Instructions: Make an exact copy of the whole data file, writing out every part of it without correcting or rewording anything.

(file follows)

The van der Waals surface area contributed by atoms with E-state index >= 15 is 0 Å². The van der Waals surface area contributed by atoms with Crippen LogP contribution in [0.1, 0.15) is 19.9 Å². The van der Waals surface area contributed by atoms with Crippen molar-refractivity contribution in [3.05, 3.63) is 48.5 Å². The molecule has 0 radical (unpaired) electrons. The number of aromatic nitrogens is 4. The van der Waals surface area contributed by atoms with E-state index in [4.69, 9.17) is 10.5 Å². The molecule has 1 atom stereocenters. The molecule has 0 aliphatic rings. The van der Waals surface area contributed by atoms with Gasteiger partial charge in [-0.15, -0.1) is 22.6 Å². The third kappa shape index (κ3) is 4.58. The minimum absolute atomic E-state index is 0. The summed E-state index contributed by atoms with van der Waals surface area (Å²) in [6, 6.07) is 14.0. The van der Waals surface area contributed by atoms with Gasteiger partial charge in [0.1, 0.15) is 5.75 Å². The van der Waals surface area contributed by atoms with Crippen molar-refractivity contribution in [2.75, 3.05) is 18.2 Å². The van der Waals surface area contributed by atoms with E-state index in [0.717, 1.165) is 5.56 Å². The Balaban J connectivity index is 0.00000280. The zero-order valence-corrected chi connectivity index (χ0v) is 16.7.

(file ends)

The van der Waals surface area contributed by atoms with E-state index >= 15 is 0 Å². The van der Waals surface area contributed by atoms with Crippen LogP contribution in [0.1, 0.15) is 19.9 Å². The van der Waals surface area contributed by atoms with Crippen molar-refractivity contribution in [3.05, 3.63) is 48.5 Å². The molecule has 0 radical (unpaired) electrons. The number of aromatic nitrogens is 4. The van der Waals surface area contributed by atoms with E-state index in [4.69, 9.17) is 10.5 Å². The molecule has 1 atom stereocenters. The molecule has 0 aliphatic rings. The van der Waals surface area contributed by atoms with Gasteiger partial charge in [-0.15, -0.1) is 22.6 Å². The third kappa shape index (κ3) is 4.58. The minimum absolute atomic E-state index is 0. The summed E-state index contributed by atoms with van der Waals surface area (Å²) in [6, 6.07) is 14.0. The van der Waals surface area contributed by atoms with Gasteiger partial charge in [0.1, 0.15) is 5.75 Å². The van der Waals surface area contributed by atoms with Crippen molar-refractivity contribution in [2.75, 3.05) is 18.2 Å². The van der Waals surface area contributed by atoms with E-state index in [0.717, 1.165) is 5.56 Å². The Balaban J connectivity index is 0.00000280. The zero-order valence-corrected chi connectivity index (χ0v) is 16.7.